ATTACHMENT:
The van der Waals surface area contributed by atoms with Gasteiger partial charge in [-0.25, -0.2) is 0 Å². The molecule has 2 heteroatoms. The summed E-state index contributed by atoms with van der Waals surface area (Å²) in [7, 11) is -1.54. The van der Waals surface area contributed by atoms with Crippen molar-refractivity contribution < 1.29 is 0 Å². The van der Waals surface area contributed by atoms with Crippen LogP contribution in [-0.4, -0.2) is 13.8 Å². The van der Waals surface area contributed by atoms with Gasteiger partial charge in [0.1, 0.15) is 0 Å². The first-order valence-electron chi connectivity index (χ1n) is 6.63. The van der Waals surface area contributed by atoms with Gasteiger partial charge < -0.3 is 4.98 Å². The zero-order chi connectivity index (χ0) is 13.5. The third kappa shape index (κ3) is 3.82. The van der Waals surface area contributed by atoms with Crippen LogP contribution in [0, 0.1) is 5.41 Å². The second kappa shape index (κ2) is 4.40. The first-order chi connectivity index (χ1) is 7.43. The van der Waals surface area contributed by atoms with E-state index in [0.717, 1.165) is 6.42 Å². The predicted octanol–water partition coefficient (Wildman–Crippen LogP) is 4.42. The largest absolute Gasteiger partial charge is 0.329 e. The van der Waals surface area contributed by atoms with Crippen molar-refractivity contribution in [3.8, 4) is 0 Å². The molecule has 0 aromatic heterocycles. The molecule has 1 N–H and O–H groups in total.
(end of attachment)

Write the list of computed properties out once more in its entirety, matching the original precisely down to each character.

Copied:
The van der Waals surface area contributed by atoms with Gasteiger partial charge in [-0.25, -0.2) is 0 Å². The molecule has 2 heteroatoms. The summed E-state index contributed by atoms with van der Waals surface area (Å²) in [7, 11) is -1.54. The van der Waals surface area contributed by atoms with Crippen molar-refractivity contribution < 1.29 is 0 Å². The van der Waals surface area contributed by atoms with Crippen LogP contribution in [-0.4, -0.2) is 13.8 Å². The van der Waals surface area contributed by atoms with Gasteiger partial charge in [0.1, 0.15) is 0 Å². The first-order valence-electron chi connectivity index (χ1n) is 6.63. The van der Waals surface area contributed by atoms with Gasteiger partial charge < -0.3 is 4.98 Å². The zero-order chi connectivity index (χ0) is 13.5. The third kappa shape index (κ3) is 3.82. The van der Waals surface area contributed by atoms with Crippen LogP contribution in [0, 0.1) is 5.41 Å². The second kappa shape index (κ2) is 4.40. The first-order chi connectivity index (χ1) is 7.43. The van der Waals surface area contributed by atoms with E-state index in [0.717, 1.165) is 6.42 Å². The predicted octanol–water partition coefficient (Wildman–Crippen LogP) is 4.42. The largest absolute Gasteiger partial charge is 0.329 e. The van der Waals surface area contributed by atoms with Crippen molar-refractivity contribution in [3.8, 4) is 0 Å². The molecule has 0 aromatic heterocycles. The molecule has 1 N–H and O–H groups in total.